How involved were you with the overture of the film? That overture, it is absolutely exquisite, the way every element is brought in.
Michael Kosarin. My longtime musical director Michael Kosarin, fantastic conductor, fantastic vocal arranger. I’ve been working with him since “Hunchback of Notre Dame.” I was thrilled when I heard what he did. And you know that’s not uncommon, like for a Broadway show. I know I have my themes for songs but I often will allow the orchestrator or musical director to come up with a suite of theme music and I’ll approve it, but I love when my music team acts as an extension of me. I think it just enriches the whole project.
Every bit of music within “Beauty and the Beast” is so rich. You feel the scope and magnitude of the film. It’s so elevated beyond the animated film. For me, it harkens to something by Herrmann or Steiner. I can honestly say that the songs, the music, the lyrics, everything in “Beauty and the Beast”, out of all the things you’ve done, “Evermore” is definitely one of my all-time favorites.
Thank you. They’re the best, that’s wonderful, thank you. I’m so glad you liked it. It’s amazing how culturally things have changed. Now musicals really are treated as high art as very much a part of our cultural heritage.
After Oliver!, that was essentially the last “musical” that we ‘d had for many years until Disney started with the animated spectacles like “The Little Mermaid.”
And of course Oliver!, remember, was basically transferred from stage. “Gigi” was written for film. I’m trying to think what other ones. “Singin’ in the Rain”, but that’s earlier. When I did “Newsies” I don’t think there’d been a live action film musical in a generation.
No, they kind of disappeared and I’m so thrilled to see them again. I do think Disney has had a lot to do with that through the animated films.
They have. Absolutely. It’s an amazing springboard when they first brought people like Howard and me to work on the animated musicals. Then they made a decision to come to Broadway and, of course, now Disney Theatrical is probably the biggest producer on Broadway, but for years they wouldn’t go near [musicals]. And then sort of closing that circle. Now you go from animated to stage and stage back to film and very possibly film back to stage again, in a circle. You look now at Benj Pasek and Justin Paul. I’ve known these boys since they were at University of Michigan as young theater writers. Their crossover and Lin-Manuel Miranda and Bobby Lopez, that whole generation that’s bringing musical theater really to the fore. I’ve known all of them since they were boys. It’s ironic that there’s a real connection of the passing of the flame.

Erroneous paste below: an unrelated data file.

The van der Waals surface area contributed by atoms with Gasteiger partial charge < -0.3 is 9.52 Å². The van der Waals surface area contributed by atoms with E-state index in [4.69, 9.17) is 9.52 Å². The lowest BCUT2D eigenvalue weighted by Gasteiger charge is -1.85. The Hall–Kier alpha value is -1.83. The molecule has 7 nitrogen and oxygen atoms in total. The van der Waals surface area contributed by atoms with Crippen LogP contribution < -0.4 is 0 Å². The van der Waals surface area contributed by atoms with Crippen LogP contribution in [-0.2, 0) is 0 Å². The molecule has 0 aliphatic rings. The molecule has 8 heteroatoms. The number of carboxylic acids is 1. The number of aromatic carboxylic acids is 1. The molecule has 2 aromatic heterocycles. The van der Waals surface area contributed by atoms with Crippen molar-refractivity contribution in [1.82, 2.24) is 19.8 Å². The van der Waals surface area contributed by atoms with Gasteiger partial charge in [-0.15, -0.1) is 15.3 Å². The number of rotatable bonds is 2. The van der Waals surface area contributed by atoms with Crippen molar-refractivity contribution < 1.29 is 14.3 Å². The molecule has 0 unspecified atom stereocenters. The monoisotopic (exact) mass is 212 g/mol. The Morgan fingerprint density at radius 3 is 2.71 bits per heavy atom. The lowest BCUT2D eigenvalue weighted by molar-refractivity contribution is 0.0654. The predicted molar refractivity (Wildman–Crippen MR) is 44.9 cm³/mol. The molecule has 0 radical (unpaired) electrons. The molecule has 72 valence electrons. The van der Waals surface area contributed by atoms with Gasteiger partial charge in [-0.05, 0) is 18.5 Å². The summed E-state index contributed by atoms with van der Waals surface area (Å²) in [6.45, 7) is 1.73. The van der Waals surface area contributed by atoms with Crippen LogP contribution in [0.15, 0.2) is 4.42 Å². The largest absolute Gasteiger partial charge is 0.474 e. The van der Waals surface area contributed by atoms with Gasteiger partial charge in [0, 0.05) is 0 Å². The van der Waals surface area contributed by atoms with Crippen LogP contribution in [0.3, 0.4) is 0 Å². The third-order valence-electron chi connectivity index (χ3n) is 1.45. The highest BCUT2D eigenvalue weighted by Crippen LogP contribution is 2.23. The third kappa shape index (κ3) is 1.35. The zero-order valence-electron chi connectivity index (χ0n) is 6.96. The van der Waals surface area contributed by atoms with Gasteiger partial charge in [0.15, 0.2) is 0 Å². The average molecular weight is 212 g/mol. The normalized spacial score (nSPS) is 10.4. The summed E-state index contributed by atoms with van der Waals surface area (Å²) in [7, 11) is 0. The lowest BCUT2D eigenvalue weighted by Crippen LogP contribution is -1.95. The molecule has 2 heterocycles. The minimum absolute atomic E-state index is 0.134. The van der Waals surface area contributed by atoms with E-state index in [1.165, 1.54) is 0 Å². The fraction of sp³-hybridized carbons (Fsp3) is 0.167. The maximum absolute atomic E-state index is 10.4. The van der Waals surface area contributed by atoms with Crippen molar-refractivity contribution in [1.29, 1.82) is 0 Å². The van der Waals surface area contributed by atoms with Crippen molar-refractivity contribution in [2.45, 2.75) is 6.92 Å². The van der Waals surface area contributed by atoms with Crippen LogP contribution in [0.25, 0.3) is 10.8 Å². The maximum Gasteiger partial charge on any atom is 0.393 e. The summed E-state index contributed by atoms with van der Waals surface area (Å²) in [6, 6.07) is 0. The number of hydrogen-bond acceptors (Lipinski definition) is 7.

Well, your flame isn’t going anywhere yet, Alan!
No, I’m burnin’! I’m burnin’ here, Debbie! [laughing]
You have such a great relationship with Disney. What is the magic for you of working with Disney on these projects?
Well, it’s a company, it is ‘the” company that has probably the deepest commitment over time to musicals and it’s a much more unbroken line than at any other studio. MGM musicals are still a tradition at Sony, because Sony acquired MGM, and Paramount, et cetera, and other studios do musicals. Universal. But Disney – the flame never went out there. Basically, you have Roy [Disney] going right to [Michael] Eisner and [Jeffrey] Katzenberg and [Bob] Iger and where we are now. There’s the sense of history that everyone feels there. That doesn’t mean that it doesn’t take work to keep that sense alive, because it does, but people have to be reminded that it’s still important, that it’s still there. It’s really thanks to audiences who continually reminded me that, “Hey, this is what we want”, so thank God for them.